The React foam isn’t as marshmallow soft as a Hoka Clifton, springier than Saucony’s PWRRUN, and it feels much lighter than Adidas’ Boost foam.
I think its important to acknowledge that all of this cushioning comes in a fairly lightweight package. The React Infinity Run weighs just 9.6 ounces for a men’s size 9 and it feels fairly lightweight while running.
The outsole is fairly thin, but isn’t showing any signs of wear after over 100 miles. The outsole has been grippy on wet pavement, crushed gravel, and on snow, and I appreciate that Nike didn’t skimp on the outsole to save weight.
Nike React Infinity Run Flyknit Upper Unit
This upper is really the only area of the shoe that I can see receiving criticism. Nike uses their Flyknit Loft which actually features three layers of knit material and feels very durable.
I haven’t run in hot or muggy weather in the shoe so I can’t really attest to whether or not this upper breathes poorly or is hot.
I’ve done a few 10 milers on the treadmill and several 18 mile long runs in around sixty degree weather and I didn’t notice my feet sweating excessively.
This material does stretch adequately for toe splay which was a nice addition to go along with the wider toe box.
This Flyknit upper is one piece and does get a little thicker at the tongue. The pressure from the lacing can become an issue because you have to lace these babies tight.
The reason for this is that the heel collar is quite loose and unstructured, and I’ve runners complain of heel slippage.
I didn’t personally experience this, but I had these same concerns about the Nike Pegasus 36 when I initially tried them on, and these fears were unfounded.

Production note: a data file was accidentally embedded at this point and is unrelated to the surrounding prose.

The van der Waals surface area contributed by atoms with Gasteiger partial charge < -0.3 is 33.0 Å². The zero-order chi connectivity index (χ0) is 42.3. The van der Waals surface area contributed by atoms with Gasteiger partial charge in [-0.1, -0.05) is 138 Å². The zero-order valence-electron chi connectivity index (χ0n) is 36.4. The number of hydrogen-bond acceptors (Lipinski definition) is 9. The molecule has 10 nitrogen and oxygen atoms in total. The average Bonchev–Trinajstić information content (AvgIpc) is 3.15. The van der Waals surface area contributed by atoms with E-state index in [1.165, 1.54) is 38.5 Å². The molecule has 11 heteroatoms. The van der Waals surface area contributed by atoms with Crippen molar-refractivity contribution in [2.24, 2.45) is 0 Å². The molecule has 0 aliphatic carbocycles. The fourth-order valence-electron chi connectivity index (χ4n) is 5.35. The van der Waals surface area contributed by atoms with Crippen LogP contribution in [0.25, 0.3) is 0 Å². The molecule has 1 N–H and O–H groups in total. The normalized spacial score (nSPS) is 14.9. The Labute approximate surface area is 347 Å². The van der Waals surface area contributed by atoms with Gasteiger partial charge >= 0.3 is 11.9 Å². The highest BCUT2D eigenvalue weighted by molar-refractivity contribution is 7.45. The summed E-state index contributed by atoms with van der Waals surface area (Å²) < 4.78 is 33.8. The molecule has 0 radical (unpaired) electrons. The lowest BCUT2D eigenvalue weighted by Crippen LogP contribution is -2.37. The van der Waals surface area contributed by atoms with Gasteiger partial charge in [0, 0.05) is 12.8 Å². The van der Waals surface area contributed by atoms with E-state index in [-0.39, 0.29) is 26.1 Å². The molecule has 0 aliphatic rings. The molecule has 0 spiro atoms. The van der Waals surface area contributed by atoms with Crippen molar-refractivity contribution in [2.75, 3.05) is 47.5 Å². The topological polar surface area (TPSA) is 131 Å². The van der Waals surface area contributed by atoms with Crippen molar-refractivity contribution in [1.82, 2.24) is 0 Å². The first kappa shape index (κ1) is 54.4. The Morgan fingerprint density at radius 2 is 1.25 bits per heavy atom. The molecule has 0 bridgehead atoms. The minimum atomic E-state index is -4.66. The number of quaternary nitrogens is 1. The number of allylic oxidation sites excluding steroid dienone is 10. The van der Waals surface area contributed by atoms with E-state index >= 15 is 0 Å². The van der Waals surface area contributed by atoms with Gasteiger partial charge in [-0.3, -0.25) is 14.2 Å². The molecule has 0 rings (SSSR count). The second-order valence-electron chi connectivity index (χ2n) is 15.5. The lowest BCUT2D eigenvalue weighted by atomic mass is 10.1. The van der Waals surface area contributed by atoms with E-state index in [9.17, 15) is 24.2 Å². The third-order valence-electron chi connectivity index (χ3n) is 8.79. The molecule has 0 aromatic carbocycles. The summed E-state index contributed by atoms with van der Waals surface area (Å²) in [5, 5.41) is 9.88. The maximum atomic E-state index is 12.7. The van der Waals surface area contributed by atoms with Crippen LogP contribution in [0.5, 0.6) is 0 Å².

I do notice that React Infinity Run slips a bit on steep uphills and my foot also slides forward a bit on steep downhills, but for the most part I don’t notice any issues with the upper.
Again, I may just be used to running shoes where the heel flares away from the achilles like the Pegasus 36, and I’ve never been a runner who likes super locked down and tight fitting running shoes.
The other noteworthy feature of the upper is the TPU Heel Clip which is a plastic feature around the base of the heel cup. I never noticed that this clip was providing any additional stability and its pretty much a non-issue.
Nike React Infinity Run Flyknit Conclusion
I wanted to dislike this shoe after Nike made claims that it reduced injury in a flawed study without much control and with a small sample size.
But, I found myself reaching for the React Infinity Run most days when I had easy mileage or a long run scheduled. The reason is the cushioning, transition, and the wide and stable platform.
The React foam is wonderfully soft, springy, and resilient, but it may be a deal breaker for runners preferring a firm ride. Also, this isn’t a shoe for speedwork or racing, and its not intended to be a “do everything” shoe.
Sure, runners over 3:30 in the marathon could wear this as a racing shoe, but more experienced runners will love the React Infinity Run as a recovery shoe.
Overall, I’m excited about the prospects of the Infinity Run and React foam. I have no doubt that I can get 500 miles out of this shoe and I fully intend to.
The only update I could see for version two would be tweaking the heel collar to provide a bit more support.
Otherwise, this is a great daily trainer for any runner, whether you’re neutral or needing stability, regardless of your experience or mileage.
We purchased a pair of Nike React Infinity Run Flyknit from runningwarehouse using our own money. This did not influence the outcome of this review, written after running more than 50 miles in them.
Nike React Infinity Run Flyknit Price Comparison